It’s no secret consumers love sales, discounts, and anything else that gives the feeling they're saving money. Just take a look at the upcoming holiday season: Consumers will wake up at the crack of dawn on Black Friday to capitalize on sales, promotions, and discounts. (Fifty-five percent of U.S. shoppers made a purchase last year on Black Friday, spending more than $1 billion, an all-time high [Fundivo]). Companies know this, so they invest lots of resources in promoting and circulating their special offers.
Businesses would love to ensure a good return on this investment. With personalization, they can improve the odds of good ROI. Through personalization, companies can promote offers at the optimal time for each customer, based on factors like real-world demographics and online behavior. Offer personalization is the ideal way to elevate conversion rate for users who redeem discounts and take advantage of limited-time deals.
Let’s explore a few different ways to create personalized offers.
Companies tend to provide shoppers with a wide range of deals and discounts, as certain services and products are going to appeal more to different groups of people. It's usually hard to predict which product offers or service discounts will strike a chord with individual consumer groups. There are times, however, when it’s easier to infer a connection, and on these occasions businesses should personalize offers to increase the odds people will buy. Offer personalization can affect the season in which offers are promoted as well as granular details about the deals themselves.
Say there’s a U.S. financial firm that provides specialty insurance and checking accounts to students. Students are therefore the firm’s target segment—information it can use to make its deals and services that much more enticing. For example, the firm may increase spend on deal promotion in the fall, when most students first enroll in college. It may also play on the fact most college-aged people are new to personal fiscal responsibility: The firm could spruce up offers on student checking accounts with a promise to help with financial planning or student loan strategy.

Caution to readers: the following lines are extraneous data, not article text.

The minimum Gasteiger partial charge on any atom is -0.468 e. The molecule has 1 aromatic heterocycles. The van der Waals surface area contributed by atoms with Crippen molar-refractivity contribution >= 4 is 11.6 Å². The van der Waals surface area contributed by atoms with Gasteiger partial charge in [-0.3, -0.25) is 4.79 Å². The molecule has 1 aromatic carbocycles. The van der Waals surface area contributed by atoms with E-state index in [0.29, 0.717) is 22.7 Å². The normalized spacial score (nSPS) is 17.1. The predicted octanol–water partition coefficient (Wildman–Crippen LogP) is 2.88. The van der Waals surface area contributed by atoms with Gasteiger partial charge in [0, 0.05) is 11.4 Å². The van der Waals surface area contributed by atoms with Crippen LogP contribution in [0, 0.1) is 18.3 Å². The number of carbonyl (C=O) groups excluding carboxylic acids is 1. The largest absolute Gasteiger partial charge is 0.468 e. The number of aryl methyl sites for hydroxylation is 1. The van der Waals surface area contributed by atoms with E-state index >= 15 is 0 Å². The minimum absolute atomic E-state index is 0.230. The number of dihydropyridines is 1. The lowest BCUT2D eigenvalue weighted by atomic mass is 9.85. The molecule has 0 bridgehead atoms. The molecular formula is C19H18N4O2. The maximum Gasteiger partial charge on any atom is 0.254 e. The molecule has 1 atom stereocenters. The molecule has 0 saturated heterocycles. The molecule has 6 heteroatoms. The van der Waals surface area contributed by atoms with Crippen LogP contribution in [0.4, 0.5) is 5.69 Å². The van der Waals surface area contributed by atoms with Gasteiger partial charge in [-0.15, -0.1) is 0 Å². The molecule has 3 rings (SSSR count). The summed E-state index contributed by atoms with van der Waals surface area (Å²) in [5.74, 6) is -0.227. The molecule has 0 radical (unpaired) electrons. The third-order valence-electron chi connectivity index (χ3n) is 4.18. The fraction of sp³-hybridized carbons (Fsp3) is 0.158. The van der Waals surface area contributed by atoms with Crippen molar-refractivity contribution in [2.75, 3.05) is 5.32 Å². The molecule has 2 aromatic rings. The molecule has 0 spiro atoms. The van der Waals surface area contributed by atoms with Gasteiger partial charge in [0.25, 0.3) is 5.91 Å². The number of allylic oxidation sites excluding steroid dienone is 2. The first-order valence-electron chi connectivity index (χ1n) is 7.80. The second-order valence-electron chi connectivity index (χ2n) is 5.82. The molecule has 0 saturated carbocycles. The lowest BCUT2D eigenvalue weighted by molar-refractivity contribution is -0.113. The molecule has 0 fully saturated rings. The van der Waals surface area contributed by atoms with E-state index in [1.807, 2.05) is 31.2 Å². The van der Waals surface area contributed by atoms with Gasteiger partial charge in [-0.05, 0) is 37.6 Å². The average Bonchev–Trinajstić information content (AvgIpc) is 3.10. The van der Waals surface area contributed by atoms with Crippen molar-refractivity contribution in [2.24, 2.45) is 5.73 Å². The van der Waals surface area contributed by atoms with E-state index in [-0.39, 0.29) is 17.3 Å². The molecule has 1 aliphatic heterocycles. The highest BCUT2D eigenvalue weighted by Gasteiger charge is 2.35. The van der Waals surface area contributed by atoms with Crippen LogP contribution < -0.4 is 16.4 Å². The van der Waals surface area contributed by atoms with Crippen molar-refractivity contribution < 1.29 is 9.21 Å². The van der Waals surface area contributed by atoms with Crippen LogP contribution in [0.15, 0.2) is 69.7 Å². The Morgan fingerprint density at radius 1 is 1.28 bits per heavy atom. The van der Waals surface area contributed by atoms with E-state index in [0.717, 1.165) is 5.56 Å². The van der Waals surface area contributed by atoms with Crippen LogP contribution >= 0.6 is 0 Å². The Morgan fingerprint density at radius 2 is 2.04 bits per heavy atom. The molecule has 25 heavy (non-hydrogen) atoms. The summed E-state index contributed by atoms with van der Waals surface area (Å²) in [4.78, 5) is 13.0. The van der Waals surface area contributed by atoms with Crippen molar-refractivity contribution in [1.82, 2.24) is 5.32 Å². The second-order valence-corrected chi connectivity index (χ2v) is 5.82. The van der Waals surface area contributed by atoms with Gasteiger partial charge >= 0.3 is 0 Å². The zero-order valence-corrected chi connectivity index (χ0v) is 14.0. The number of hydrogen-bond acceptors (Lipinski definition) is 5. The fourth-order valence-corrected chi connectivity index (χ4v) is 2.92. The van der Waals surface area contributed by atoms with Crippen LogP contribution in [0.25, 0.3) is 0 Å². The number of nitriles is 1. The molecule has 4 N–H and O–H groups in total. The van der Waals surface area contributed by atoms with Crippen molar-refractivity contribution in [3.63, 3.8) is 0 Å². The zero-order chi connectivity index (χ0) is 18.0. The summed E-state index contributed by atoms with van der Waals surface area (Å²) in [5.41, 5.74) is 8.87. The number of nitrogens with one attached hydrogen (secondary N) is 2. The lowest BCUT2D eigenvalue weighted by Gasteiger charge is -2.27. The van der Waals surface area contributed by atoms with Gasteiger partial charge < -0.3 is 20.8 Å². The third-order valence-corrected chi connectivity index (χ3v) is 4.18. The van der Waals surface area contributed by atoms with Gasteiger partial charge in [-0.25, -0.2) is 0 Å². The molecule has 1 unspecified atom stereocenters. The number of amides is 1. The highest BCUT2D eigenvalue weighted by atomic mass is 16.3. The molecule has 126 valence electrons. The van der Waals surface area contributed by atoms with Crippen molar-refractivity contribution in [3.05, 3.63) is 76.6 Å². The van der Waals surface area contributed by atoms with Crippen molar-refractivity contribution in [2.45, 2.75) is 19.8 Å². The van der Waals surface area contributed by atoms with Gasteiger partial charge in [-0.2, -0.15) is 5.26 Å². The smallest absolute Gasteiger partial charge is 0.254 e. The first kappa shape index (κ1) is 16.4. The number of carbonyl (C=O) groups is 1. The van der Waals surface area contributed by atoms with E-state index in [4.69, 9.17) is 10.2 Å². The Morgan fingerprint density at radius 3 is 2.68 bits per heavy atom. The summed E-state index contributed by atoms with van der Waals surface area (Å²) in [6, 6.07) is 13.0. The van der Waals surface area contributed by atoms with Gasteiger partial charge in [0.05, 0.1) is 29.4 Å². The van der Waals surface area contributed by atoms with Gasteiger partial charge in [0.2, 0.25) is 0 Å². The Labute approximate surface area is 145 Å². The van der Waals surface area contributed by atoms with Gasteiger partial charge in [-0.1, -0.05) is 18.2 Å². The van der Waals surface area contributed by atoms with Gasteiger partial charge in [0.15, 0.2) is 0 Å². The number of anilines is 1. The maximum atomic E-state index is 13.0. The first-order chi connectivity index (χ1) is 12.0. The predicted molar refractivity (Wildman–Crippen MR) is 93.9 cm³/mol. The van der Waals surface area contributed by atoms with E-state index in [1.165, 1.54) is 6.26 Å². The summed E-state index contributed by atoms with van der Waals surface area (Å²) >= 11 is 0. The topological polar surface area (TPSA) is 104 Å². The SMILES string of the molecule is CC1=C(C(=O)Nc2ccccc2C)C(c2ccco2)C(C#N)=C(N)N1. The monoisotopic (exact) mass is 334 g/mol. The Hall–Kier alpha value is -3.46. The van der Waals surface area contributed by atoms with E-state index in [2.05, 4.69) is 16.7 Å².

Location, Location, Location
Location is one of the main factors to consider when segmenting consumers. Where people live impacts their culture, tastes, fandom, and much more—and, not uncommonly, people are proud of how their geography affects their preferences. This is good news for marketers, who can use location to personalize offers in an emotionally resonant way for consumers.
Location personalization can take many different forms, but weather is one of the key subfactors to consider (which is also closely tied to season). It’s no coincidence AccuWeather claims one of its critical enterprise capabilities is helping companies “minimize risk” and “maximize opportunity” by “optimizing discount periods and dates based on forecasts and historical data” (AccuWeather).
Consider how vastly different certain U.S. regions are when it comes to what counts as normal weather: On the west coast, for example, there’s a fire season, and in the southeast, there’s a hurricane season. Tactical insurance companies can cater their discounts to the predictable weather patterns of these areas, as well as to the specific needs of the people who live there. A California firm could give special offers on hazardous brush insurance, and a Florida firm might give discounts on flood insurance. These personalized offers will help consumers feel more personally understood, which encourages them to make a purchase.
Accounting for location is important in many key sectors, including energy, retail, and travel. For instance, an outdoors apparel store could see a huge increase in engagement by serving personalized discounts on winter jackets to consumers in the U.S. Northeast just before winter hits. Oil and gas usage often decreases in the summer, so an energy supplier might give "Buy Service A, Get Service B Half-Off" deals to offset the revenue drop. Many Americans also travel late in the year to escape the cold, so a travel brand might give special discounts to people living in cold-winter cities, like Chicago or Boston, who book trips to warm-winter cities, like Miami or San Jose.
All shoppers (like all humans!) have desires and goals specific to them. By collecting data and building essential models for every consumer, companies can gain exponential insight into each user’s purchasing tendencies. This opens the door for personalized offers based on specific behavioral characteristics, or tendencies. Consequently, the more information a business has on its consumer base, the better.
Let’s say one user has a habitual expenditure: Every spring, she buys Item A. If a company notices this but is trying to promote a new product, Item B, it may target this user once spring arrives and offer great discounts on Item A with the purchase of Item B. Even though the user would probably have bought Item A anyway, the company has increased its chances of her also buying Item B. Now, imagine if this could be done for every consumer in the business’ database: a personalized deal based on spending habits unique to each person. Offer redemptions would likely increase (perhaps by quite a bit).
In short: Everyone likes discounts and deals, but companies can boost conversions by delivering offers that are special-tailored to the segment, location, and tendencies of consumers. In the future personalization will become more complex as technology advances, as well as more important to more industries. So, start personalizing now!